He is still the God Who keeps His word. What He says, He will do. Regardless of the chaos around us, He is still moving the chess pieces of our destiny. No matter how desperate or mystifying the scene around us is—or how much plotting and activity seems beyond our control—He is yet on the throne. He is the Sovereign God, and what He says comes true every single time.
Do you trust Him? Do you trust that He will do as He has promised?
As we are introduced to the ministry of Elisha, we see a predominant theme of the Bible emphasized powerfully in the actions of the prophet. God demonstrates His power to people, and not as some sideshow: He acts with a purpose of drawing men to Himself. He provides for the widow who is on the brink of starvation (4.1-7), then provides the social validation of a child for the Shunammite woman (4.8-17). When death tragically strikes the child, God provides life to the child and gives him back to his mother (4.18-37). God also heals spectacularly: He heals the deadly water (2.19-22) and the poisoned stew (4.38-44). He heals the foreigner Naaman of his leprosy (5.1-17), and refuses to profit from it—but Gehazi the assistant discovers the “prosperity gospel” by trying to gain financially from this powerful conversion that he has witnessed. And ultimately, when the enemy seeks to destroy the man of God specifically so that Israel might be victimized, God delivers him and his servant with spectacular power (6.8-23). We notice with Naaman’s healing that there was a powerful outcome: he converted from paganism to YHWH-worship (5.15). After everyone realizes that the armies of heaven are guarding the man of God, the foreign kings who wanted to do damage to him change their minds about attacking Israel. Truly, His power brings men to him.
In our western culture, we have a hard time believing in God the way these folks did. But He is the same God, and hasn’t changed one bit. He still delivers His people. He still heals His people. He still provides for His people. And people see His mighty intervention and change their minds about their own pride and self-reliance. Truly, there are more with us than there are with the enemy. We are guarded on every side by the hosts of heaven. We are provided for, healed of our sicknesses, and delivered from our enemies.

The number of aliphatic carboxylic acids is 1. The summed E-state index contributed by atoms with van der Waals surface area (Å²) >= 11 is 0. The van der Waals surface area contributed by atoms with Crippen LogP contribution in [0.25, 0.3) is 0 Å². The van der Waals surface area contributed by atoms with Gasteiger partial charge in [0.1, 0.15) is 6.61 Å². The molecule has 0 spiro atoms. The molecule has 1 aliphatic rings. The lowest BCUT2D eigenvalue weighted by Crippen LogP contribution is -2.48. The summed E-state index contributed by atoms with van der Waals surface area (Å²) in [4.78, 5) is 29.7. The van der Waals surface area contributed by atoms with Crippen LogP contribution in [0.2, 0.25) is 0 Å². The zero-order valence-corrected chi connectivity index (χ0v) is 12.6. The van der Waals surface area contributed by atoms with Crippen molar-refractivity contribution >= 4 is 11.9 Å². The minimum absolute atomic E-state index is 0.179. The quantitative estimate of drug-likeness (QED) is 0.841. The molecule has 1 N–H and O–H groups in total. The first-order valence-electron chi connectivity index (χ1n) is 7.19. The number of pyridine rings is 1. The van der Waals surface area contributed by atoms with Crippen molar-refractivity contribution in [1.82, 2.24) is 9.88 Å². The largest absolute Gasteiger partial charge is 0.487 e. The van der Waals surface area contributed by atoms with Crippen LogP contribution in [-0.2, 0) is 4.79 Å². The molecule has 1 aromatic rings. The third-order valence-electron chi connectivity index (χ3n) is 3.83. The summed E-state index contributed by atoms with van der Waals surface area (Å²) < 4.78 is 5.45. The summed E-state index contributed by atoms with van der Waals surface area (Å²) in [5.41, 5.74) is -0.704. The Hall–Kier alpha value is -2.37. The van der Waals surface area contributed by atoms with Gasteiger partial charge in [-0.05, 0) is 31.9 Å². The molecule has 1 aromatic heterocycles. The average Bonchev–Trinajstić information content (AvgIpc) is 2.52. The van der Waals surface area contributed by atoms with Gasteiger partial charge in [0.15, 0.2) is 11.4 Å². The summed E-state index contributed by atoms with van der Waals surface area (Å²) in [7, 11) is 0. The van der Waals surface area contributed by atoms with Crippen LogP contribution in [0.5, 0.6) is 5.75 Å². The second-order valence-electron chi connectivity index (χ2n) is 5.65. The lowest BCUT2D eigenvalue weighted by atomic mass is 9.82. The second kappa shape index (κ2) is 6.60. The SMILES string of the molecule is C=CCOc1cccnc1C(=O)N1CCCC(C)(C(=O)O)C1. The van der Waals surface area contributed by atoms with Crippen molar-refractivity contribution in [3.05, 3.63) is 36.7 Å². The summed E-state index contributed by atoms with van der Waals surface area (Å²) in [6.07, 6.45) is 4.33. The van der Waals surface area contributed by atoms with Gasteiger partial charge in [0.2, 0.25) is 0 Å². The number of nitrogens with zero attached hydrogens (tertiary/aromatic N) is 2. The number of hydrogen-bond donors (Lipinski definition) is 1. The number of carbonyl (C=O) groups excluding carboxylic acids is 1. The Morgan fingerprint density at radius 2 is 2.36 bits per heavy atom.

If you know this, then there is only one reaction to your momentary troubles, and it is the command given by the prophet to his servant in 6.16: “Do not be afraid.” Know Who your God is, and believe that He is able. He is the turning the hearts of His people back to Him, and you are one of those people. Trust Him and His mighty power today.
As the people of God descend into deeper depths of self-serving sin, God speaks to them through His prophets. A prophet, simply put, is one who speaks for God in some sense. And prophets learn how to discern His voice; Elijah learned how to hear God during his time of adversity by the brook Cherith (17.1-7). He had learned to prioritize it over all other things (17.13; 19). But even he vacillated between strong faith and fear, and had to be encouraged and reminded of Who was in charge (19.3). The man who had called out the prophets of Baal in a great cosmic showdown on top of Mount Carmel was hiding in a mountain, fearing for his life. He had to be encouraged that his big fear (that he was the only YHWH-worshiper left in Israel) wasn’t true (19.18).